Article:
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Int J Immunopathol Pharmacol. 2010 Oct-Dec;23(4):1015-20.

Luteolin and thiosalicylate inhibit HgCl(2) and thimerosal-induced VEGF release from human mast cells.

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1
Molecular Immunopharmacology and Drug Discovery Laboratory, Department of Pharmacology and Experimental Therapeutics, Tufts University School of Medicine and Tufts Medical Center, Boston, MA 02111, USA.

Abstract

HgCl2 is a known environemental neurotoxin, but is also used as preservative in vaccines as thimerosal containing ethyl mercury covalently linked to thiosalicylate. We recently reported that mercury choloride (HgCl(2)) can stimulate human mast cells to release vascular endothelial growth factor (VEGF), which is also vasoactive and pro-inflammatory. Here we show that thimerosal induces significant VEGF release from human leukemic cultured LAD2 mast cells (at 1 microM 326 ± 12 pg/106 cells and 335.5 ± 12 pg/106 cells at 10 microM) compared to control cells (242 ± 21 pg/106 cells, n=5, p less than 0.05); this effect is weaker than that induced by HgCl2 at 10 microM (448 ± 14 pg/106 cells) (n=3, p less than 0.05). In view of this finding, we hypothesize that the thiosalicylate component of thimerosal may have an inhibitory effect on VEGF release. Thimerosal (10 microM) added together with the peptide Substance P (SP) at 2 microM, used as a positive control, reduced VEGF release by 90 percent. Methyl thiosalicylate (1 or 10 microM) added with either SP or HgCl2 (10 microM) inhibited VEGF release by 100 percent, while sodium salicylate or ibuprofen had no effect. Pretreatment for 10 min with the flavonoid luteolin (0.1 mM) before HgCl2 or thimerosal compeletly blocked their effect. Luteolin and methyl thiosalicylate may be useful in preventing mercury-induced toxicity.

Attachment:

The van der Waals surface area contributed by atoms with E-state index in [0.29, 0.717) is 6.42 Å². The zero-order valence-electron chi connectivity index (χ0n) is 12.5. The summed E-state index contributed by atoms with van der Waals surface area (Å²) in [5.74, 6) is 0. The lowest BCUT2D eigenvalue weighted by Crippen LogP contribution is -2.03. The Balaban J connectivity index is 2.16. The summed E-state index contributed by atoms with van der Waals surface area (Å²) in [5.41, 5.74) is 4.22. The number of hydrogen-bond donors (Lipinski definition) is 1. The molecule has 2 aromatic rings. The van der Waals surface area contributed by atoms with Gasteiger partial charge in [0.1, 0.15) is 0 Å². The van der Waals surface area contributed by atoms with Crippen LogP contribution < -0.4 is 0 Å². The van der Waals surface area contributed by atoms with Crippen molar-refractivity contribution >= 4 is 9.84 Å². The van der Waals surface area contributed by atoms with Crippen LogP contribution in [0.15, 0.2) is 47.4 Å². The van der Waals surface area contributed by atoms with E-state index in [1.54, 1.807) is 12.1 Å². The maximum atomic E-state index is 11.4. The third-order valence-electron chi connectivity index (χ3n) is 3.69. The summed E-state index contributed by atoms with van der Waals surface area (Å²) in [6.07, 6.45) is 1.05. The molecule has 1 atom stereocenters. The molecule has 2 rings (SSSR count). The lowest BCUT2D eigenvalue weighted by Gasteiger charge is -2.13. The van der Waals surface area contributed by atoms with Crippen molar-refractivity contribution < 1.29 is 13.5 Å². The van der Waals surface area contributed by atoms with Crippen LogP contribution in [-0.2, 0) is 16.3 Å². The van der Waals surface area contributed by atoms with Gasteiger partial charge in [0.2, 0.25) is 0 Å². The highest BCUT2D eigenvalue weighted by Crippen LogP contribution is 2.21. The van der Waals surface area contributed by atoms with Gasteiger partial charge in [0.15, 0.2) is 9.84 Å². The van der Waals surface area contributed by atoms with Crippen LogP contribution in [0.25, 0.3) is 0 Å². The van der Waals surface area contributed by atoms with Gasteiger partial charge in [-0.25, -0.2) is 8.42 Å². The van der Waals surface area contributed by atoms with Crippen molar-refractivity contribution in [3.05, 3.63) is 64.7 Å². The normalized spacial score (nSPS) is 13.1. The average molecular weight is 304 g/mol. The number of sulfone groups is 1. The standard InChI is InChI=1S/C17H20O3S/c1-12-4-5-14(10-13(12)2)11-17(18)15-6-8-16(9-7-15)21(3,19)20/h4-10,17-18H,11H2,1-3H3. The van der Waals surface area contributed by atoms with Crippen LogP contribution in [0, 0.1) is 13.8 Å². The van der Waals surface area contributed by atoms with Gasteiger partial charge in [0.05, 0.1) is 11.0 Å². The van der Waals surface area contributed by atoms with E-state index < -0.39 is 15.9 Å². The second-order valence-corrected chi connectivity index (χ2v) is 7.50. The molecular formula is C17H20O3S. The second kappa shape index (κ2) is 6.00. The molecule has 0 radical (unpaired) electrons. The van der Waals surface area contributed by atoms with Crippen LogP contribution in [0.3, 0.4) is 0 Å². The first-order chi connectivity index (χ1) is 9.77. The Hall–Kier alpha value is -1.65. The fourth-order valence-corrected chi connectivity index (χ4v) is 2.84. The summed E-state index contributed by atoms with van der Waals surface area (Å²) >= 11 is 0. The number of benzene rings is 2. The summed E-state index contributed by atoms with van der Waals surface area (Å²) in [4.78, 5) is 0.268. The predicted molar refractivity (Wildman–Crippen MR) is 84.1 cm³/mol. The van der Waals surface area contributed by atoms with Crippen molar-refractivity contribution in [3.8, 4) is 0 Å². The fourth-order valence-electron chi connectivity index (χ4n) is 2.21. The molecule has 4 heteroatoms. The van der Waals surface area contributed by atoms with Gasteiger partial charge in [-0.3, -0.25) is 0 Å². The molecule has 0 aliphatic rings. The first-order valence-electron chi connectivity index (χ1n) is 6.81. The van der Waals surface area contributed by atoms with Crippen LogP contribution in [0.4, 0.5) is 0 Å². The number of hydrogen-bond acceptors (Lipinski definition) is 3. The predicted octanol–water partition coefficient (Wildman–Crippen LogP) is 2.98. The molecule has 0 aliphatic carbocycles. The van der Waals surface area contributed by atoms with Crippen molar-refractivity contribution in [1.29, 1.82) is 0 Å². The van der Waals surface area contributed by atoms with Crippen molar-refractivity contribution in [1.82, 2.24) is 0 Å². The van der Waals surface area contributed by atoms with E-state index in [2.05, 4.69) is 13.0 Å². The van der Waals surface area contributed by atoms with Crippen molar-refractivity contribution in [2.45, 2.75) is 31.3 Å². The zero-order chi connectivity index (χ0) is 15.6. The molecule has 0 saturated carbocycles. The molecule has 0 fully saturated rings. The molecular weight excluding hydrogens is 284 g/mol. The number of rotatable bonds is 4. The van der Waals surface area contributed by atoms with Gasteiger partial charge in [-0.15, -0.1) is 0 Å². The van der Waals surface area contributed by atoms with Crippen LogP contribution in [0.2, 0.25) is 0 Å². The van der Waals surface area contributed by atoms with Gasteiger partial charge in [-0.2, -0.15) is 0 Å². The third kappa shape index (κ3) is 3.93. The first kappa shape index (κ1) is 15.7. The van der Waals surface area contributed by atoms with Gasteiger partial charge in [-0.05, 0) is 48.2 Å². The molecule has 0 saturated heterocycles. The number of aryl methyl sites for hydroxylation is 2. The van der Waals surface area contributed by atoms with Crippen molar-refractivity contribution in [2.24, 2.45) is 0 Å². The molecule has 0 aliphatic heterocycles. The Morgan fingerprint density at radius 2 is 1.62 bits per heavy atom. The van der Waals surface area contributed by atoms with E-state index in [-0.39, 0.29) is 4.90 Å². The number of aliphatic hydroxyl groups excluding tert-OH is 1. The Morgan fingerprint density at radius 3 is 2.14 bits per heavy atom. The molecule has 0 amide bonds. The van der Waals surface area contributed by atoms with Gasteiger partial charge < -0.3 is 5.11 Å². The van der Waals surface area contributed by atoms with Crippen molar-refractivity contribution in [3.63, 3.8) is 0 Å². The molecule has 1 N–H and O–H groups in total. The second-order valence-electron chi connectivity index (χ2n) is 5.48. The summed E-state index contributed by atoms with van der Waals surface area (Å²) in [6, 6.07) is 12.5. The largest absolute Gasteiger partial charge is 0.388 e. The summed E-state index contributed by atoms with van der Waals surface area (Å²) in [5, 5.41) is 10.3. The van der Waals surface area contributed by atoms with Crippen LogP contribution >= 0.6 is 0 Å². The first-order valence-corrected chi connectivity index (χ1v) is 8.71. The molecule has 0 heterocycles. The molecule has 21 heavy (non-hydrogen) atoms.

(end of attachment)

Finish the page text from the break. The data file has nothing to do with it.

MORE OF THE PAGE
PMID:
21244751
DOI:
10.1177/039463201002300406
[Indexed for MEDLINE]
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